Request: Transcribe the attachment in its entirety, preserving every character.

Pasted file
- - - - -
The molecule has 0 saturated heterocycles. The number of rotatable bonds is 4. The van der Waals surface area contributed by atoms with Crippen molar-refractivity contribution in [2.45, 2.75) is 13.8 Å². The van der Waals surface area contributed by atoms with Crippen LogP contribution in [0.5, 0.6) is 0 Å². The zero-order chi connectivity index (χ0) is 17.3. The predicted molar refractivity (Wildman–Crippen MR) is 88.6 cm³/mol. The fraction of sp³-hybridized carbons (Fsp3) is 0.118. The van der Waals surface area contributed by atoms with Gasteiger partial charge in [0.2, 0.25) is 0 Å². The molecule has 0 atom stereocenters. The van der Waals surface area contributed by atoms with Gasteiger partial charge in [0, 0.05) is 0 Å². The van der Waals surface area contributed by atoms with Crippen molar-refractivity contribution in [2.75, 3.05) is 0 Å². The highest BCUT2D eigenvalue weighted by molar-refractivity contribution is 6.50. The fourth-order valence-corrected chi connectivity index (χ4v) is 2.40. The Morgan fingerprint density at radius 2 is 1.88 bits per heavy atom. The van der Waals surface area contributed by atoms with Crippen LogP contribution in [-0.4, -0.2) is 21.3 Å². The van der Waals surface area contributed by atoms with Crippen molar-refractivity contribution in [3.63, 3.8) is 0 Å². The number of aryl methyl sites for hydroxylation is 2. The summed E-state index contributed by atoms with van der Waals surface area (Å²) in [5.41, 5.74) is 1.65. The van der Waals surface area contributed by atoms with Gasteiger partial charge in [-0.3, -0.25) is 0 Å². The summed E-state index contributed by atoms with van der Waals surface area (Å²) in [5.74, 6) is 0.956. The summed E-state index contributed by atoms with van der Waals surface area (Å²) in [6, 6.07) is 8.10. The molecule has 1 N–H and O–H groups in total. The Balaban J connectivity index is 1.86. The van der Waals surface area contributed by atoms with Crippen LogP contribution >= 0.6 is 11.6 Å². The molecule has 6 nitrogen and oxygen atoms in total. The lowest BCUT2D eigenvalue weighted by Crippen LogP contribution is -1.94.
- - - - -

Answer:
The molecule has 0 saturated heterocycles. The number of rotatable bonds is 4. The van der Waals surface area contributed by atoms with Crippen molar-refractivity contribution in [2.45, 2.75) is 13.8 Å². The van der Waals surface area contributed by atoms with Crippen LogP contribution in [0.5, 0.6) is 0 Å². The zero-order chi connectivity index (χ0) is 17.3. The predicted molar refractivity (Wildman–Crippen MR) is 88.6 cm³/mol. The fraction of sp³-hybridized carbons (Fsp3) is 0.118. The van der Waals surface area contributed by atoms with Gasteiger partial charge in [0.2, 0.25) is 0 Å². The molecule has 0 atom stereocenters. The van der Waals surface area contributed by atoms with Gasteiger partial charge in [0, 0.05) is 0 Å². The van der Waals surface area contributed by atoms with Crippen molar-refractivity contribution in [2.75, 3.05) is 0 Å². The highest BCUT2D eigenvalue weighted by molar-refractivity contribution is 6.50. The fourth-order valence-corrected chi connectivity index (χ4v) is 2.40. The Morgan fingerprint density at radius 2 is 1.88 bits per heavy atom. The van der Waals surface area contributed by atoms with Crippen LogP contribution in [-0.4, -0.2) is 21.3 Å². The van der Waals surface area contributed by atoms with Crippen molar-refractivity contribution in [3.63, 3.8) is 0 Å². The number of aryl methyl sites for hydroxylation is 2. The summed E-state index contributed by atoms with van der Waals surface area (Å²) in [5.41, 5.74) is 1.65. The van der Waals surface area contributed by atoms with Gasteiger partial charge in [-0.3, -0.25) is 0 Å². The summed E-state index contributed by atoms with van der Waals surface area (Å²) in [5.74, 6) is 0.956. The summed E-state index contributed by atoms with van der Waals surface area (Å²) in [6, 6.07) is 8.10. The molecule has 1 N–H and O–H groups in total. The Balaban J connectivity index is 1.86. The van der Waals surface area contributed by atoms with Crippen LogP contribution >= 0.6 is 11.6 Å². The molecule has 6 nitrogen and oxygen atoms in total. The lowest BCUT2D eigenvalue weighted by Crippen LogP contribution is -1.94.